“We want to look at it and address it with gender-aware budgeting, so we can do they best we can with the money we have left.”
“It’s just become a no-go zone”
The Women’s Equality Party also want to tackle the issue of crime in the community, in particular making The Level a safer place for the public.
The party want to see a police presence at The Level and re-introduce PCSOs back into the community to make local residents feel safer.
“The Level was a place for the whole community, but now people are reporting on the doorstep that they now are reluctant to take their children down there and reluctant that their teenagers should go down there too,” Barstow said.
“When funding was given to The Level, it was given with a condition to have a permanent community police presence. Fast forward to now, where are they? It has become a place no one wants to walk through. It’s just become a no-go zone.
“It’s time to take that space back, it’s a public space, it should be for everyone.”
Funding also needs to be given to invest in local youth services, following the example that Glasgow has set, MacNeil-Brown said.
“I think that’s where you start with fighting crime. If you invest in your youth services, if you engage young people, they’re not going to turn to crime,” she said.
Addressing the homelessness crisis
The party is also concerned at the crisis of homelessness in the city and wants a gender-specific approach to homelessness, recognising the different causes of for men and women.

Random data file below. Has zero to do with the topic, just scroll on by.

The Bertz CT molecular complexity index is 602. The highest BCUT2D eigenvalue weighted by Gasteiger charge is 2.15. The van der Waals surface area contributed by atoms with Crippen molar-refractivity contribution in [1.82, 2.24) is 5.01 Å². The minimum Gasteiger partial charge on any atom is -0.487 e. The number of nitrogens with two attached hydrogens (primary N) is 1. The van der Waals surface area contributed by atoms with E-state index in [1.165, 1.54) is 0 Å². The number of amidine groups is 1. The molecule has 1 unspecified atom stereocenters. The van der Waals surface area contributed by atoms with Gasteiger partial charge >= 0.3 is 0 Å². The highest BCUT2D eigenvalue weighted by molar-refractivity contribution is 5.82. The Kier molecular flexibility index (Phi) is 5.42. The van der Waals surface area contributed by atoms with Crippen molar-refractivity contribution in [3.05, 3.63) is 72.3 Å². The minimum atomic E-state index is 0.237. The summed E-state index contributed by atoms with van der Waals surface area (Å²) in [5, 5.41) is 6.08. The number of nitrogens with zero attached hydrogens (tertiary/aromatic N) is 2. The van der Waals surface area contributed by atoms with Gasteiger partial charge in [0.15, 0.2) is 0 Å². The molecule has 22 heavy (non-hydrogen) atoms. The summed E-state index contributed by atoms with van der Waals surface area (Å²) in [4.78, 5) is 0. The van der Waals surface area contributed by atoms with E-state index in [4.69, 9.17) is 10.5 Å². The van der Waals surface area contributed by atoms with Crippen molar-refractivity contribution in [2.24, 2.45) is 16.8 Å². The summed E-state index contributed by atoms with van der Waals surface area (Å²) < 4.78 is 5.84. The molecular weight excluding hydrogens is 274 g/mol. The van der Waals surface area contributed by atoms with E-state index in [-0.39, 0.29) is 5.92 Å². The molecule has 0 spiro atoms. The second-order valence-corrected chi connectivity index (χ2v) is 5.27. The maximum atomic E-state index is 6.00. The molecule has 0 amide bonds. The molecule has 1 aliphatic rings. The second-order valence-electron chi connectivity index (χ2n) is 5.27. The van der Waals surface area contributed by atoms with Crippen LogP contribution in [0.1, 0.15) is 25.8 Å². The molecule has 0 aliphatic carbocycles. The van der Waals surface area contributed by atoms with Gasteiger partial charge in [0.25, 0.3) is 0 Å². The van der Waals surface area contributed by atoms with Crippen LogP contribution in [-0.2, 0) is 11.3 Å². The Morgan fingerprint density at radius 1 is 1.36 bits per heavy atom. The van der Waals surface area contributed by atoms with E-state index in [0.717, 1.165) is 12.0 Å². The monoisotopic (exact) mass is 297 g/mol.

Both of the party’s candidates are critical of the private rented sector, claiming it has made it incredibly difficult for people to afford housing.
MacNeil-Brown explained she had talked to a woman in Central Hove who suddenly found herself sleeping in her car after her relationship of over 20 years broke down.
“She was telling me how difficult it has been to find accomodation that she could afford. And here in Central Hove, we have double the English average of one-person households and we have half of our households rented by private landlords,” she said.
“We’ve got a council that has trail-blazed in many areas and likes to consider itself progressive, so I think we need to work with housing experts to look at systems we could put in place that mean we have more affordable housing.
“I would love to see Brighton and Hove create new standards for the rest of the country.”
Barstow said that, with their seat at the table, the council would do more to provide housing for the most vulnerable.
“With homelessness, most emergency accommodation is privately rented, which makes it incredibly expensive for the council. If we actually invested more in creating more council-owned accommodation, it would make sense in the long-term and we could house people and house them properly,” she said
“I’m really proud to be standing for a feminist political party”
Regardless of whether she is successful in her efforts to be elected, MacNeil-Brown feels that the party has already made a big difference by just running in Brighton.
“When we stand, some of the other parties are launching women’s manifestos or they are prioritising women’s policies, or even better they have more women candidates. That’s part of the fantastic effect we’re having, and by having women run for the Women’s Equality Party, it shows other women it can be done.”
Barstow agreed and expressed her pride in running for the party in the city.
“I would never ever stand for another political party, because they don’t stand for what I believe in, which is women’s equality. I’m really proud to be standing for a feminist political party that’s mainstream in our country in 2019.”